Tent protest on Rothschild Boulevard in Tel Aviv
Tent protest on Rothschild Boulevard in Tel Aviv Eitan Elhadz/TPS

Dozens of young people set up tents on Rothschild Boulevard in Tel Aviv on Sunday, in protest of the rampant housing prices, in both the buying and renting markets, 11 years after the biggest social protest broke out in Israel.

Last time, the protest swept the masses and the government announced a series of measures to address the housing crisis and the cost of living. Despite all the promises, however, housing prices continued to rise.

The organizers of the new demonstration anticipate that dozens of additional protesters, if not more, will arrive in the coming days.

"There are young people who came with sleeping bags because they have no money to buy a tent. We are protesting to make a change, our generation has been forgotten. The government should support the young people, instead of taking care of jobs for their associates," said Hadar Cohen, 20, from Kiryat Ono, in a conversation with Maariv.

"This is just the beginning and we will be here until there is a change. We do not have a villa in Caesarea, Ramat Aviv and Raanana. We no longer dream of buying an apartment. Many young people find it difficult to pay the rising rent and are thinking about how to make ends meet."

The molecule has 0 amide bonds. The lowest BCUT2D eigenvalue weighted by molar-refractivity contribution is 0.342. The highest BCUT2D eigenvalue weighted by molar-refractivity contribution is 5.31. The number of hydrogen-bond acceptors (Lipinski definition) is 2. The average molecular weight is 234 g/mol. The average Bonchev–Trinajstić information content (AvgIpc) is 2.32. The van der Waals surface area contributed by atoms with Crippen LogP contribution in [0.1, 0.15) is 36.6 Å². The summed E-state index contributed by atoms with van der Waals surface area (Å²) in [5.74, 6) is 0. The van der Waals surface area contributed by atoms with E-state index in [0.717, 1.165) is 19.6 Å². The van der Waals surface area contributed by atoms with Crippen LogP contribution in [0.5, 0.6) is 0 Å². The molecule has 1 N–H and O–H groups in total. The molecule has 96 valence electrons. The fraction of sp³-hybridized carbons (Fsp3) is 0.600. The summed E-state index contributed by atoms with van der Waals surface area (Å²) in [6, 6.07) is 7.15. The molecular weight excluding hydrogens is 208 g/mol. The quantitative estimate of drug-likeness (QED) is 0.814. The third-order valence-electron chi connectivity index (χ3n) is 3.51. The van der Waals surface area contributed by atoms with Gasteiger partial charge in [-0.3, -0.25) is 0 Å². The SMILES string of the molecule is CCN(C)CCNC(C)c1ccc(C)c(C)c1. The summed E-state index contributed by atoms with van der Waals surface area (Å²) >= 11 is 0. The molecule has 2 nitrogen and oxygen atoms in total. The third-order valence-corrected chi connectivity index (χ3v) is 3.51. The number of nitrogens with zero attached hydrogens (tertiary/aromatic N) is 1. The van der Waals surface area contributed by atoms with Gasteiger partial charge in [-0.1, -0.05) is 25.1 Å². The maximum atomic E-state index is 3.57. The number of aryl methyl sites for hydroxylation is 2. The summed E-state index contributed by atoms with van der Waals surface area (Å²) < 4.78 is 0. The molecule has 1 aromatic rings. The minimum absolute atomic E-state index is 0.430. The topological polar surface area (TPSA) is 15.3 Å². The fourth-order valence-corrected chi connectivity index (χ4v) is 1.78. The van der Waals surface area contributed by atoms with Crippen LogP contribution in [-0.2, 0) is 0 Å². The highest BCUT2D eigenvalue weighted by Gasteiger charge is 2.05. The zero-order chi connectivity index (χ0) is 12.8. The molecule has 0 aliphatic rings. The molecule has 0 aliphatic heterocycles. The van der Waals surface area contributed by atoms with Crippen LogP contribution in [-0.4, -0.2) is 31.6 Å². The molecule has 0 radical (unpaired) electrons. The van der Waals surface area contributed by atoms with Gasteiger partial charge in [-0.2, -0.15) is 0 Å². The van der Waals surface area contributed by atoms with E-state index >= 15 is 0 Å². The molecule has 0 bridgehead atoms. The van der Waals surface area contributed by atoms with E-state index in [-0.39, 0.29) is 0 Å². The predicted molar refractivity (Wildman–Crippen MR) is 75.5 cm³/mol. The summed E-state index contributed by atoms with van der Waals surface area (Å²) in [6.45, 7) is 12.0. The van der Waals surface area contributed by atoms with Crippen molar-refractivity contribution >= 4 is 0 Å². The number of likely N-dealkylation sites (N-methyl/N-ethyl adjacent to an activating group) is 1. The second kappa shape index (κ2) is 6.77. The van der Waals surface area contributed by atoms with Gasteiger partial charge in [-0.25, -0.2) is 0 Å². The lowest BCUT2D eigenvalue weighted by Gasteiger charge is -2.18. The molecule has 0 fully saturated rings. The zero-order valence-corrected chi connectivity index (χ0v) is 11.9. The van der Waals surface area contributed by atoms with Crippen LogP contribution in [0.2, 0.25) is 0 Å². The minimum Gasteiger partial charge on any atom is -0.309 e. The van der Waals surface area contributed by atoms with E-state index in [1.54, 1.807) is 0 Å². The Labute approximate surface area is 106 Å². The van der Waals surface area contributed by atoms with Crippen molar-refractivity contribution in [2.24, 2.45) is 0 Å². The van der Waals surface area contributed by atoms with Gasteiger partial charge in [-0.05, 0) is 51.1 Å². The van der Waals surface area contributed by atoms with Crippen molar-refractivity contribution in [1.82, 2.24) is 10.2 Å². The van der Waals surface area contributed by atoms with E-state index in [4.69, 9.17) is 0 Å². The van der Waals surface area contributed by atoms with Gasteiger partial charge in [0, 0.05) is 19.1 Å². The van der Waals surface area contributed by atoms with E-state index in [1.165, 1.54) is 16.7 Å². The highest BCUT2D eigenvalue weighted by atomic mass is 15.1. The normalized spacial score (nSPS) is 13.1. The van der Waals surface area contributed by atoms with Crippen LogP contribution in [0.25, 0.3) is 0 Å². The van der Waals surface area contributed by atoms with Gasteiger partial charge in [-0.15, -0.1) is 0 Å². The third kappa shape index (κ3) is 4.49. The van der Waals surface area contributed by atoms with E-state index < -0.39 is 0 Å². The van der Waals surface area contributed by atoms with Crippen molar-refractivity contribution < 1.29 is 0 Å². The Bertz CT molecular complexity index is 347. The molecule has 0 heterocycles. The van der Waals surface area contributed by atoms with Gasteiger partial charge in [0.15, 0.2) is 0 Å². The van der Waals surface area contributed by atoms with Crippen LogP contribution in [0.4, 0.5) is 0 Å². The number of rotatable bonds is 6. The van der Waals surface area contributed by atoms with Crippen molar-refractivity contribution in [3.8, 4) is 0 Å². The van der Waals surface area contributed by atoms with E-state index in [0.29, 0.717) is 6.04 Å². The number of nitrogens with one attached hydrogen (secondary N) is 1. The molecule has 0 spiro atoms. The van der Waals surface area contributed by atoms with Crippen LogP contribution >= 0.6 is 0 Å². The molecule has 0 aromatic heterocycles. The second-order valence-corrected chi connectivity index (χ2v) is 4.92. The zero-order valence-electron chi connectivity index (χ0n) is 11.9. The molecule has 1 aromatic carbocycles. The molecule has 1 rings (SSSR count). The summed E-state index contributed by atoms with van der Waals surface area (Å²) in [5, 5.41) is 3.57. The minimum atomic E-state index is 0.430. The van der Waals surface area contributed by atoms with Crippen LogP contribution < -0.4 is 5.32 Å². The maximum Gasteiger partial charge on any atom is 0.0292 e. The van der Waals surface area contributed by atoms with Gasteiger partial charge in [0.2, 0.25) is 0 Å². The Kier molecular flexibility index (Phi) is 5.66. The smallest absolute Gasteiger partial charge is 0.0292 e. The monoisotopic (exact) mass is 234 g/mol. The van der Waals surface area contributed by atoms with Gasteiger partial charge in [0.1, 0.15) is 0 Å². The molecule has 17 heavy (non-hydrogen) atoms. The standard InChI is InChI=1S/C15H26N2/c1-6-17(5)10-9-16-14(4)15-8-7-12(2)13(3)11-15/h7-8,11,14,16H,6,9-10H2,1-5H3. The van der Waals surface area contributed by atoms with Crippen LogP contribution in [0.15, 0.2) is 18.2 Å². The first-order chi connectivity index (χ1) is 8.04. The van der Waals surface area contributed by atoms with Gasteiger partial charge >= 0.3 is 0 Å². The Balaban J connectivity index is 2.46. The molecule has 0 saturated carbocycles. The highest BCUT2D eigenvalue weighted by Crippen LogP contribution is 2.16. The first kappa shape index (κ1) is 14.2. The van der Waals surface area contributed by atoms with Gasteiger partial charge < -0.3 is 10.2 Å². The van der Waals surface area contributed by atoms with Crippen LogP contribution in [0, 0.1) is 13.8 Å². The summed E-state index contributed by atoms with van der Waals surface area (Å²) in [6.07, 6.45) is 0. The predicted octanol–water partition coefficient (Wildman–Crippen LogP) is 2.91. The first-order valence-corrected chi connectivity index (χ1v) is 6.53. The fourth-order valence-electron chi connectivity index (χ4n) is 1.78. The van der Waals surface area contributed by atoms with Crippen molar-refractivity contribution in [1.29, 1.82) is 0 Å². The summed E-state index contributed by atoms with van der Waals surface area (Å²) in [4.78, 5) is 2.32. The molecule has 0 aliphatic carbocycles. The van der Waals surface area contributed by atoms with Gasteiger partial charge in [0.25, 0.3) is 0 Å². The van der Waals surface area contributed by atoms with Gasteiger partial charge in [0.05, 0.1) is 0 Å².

Asked what would change this time around, after housing prices soared by tens of percent since the previous protest in 2011, Hadar replied emphatically, "We will fight until there are solutions and no one among us will get guaranteed spots on the slates of the parties ahead of the election."

Bar Lunin, 25, also one of the organizers of the protest in Tel Aviv, said it was not a political protest. "It has nothing to do with right or left. We are here to tell all our Knesset members that it is time to work for us. Right-wing, left-wing, secular, haredi, Arab and Druze - everyone needs a place to live."

Finance Minister Avigdor Liberman commented on the protest in an interview with Radio 103FM, saying, "Some people probably suffer and they express their protest in demonstrations. It's good that it's like that, it's a basic right and anyone who feels deprived, that he does not get enough, it's their right, and it's good that in our country it is also possible to protest, demonstrate and express protest in such a way. I believe in a free economy. I think the less a country intervenes, the healthier it will be. In all areas, not necessarily in house rentals but in every field and area. In the end, it proves itself and the only thing that lowers prices is competition and supply."